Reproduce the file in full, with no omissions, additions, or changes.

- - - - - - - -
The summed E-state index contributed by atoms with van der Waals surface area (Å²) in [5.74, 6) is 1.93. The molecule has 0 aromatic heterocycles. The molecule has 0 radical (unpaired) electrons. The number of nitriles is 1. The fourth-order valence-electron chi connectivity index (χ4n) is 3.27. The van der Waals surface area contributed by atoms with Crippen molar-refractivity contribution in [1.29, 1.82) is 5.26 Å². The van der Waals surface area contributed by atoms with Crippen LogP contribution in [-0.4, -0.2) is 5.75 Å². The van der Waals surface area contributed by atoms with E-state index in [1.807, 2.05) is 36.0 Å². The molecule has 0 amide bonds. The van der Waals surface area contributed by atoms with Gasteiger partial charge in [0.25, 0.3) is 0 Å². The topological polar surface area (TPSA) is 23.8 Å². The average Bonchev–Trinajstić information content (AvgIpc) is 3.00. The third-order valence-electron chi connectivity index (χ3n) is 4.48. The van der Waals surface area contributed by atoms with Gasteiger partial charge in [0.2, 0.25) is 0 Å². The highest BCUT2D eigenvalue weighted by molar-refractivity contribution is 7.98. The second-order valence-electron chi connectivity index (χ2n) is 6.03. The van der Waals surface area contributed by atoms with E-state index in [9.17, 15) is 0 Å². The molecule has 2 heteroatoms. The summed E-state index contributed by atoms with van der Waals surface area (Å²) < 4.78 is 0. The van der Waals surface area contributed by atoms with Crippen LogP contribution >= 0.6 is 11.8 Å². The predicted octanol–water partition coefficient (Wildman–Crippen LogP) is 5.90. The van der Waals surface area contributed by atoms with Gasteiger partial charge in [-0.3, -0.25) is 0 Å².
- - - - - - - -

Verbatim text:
The summed E-state index contributed by atoms with van der Waals surface area (Å²) in [5.74, 6) is 1.93. The molecule has 0 aromatic heterocycles. The molecule has 0 radical (unpaired) electrons. The number of nitriles is 1. The fourth-order valence-electron chi connectivity index (χ4n) is 3.27. The van der Waals surface area contributed by atoms with Crippen molar-refractivity contribution in [1.29, 1.82) is 5.26 Å². The van der Waals surface area contributed by atoms with Crippen LogP contribution in [-0.4, -0.2) is 5.75 Å². The van der Waals surface area contributed by atoms with E-state index in [1.807, 2.05) is 36.0 Å². The molecule has 0 amide bonds. The van der Waals surface area contributed by atoms with Gasteiger partial charge in [0.25, 0.3) is 0 Å². The topological polar surface area (TPSA) is 23.8 Å². The average Bonchev–Trinajstić information content (AvgIpc) is 3.00. The third-order valence-electron chi connectivity index (χ3n) is 4.48. The van der Waals surface area contributed by atoms with Gasteiger partial charge in [0.2, 0.25) is 0 Å². The highest BCUT2D eigenvalue weighted by molar-refractivity contribution is 7.98. The second-order valence-electron chi connectivity index (χ2n) is 6.03. The van der Waals surface area contributed by atoms with E-state index in [9.17, 15) is 0 Å². The molecule has 2 heteroatoms. The summed E-state index contributed by atoms with van der Waals surface area (Å²) < 4.78 is 0. The van der Waals surface area contributed by atoms with Crippen LogP contribution >= 0.6 is 11.8 Å². The predicted octanol–water partition coefficient (Wildman–Crippen LogP) is 5.90. The van der Waals surface area contributed by atoms with Gasteiger partial charge in [-0.3, -0.25) is 0 Å².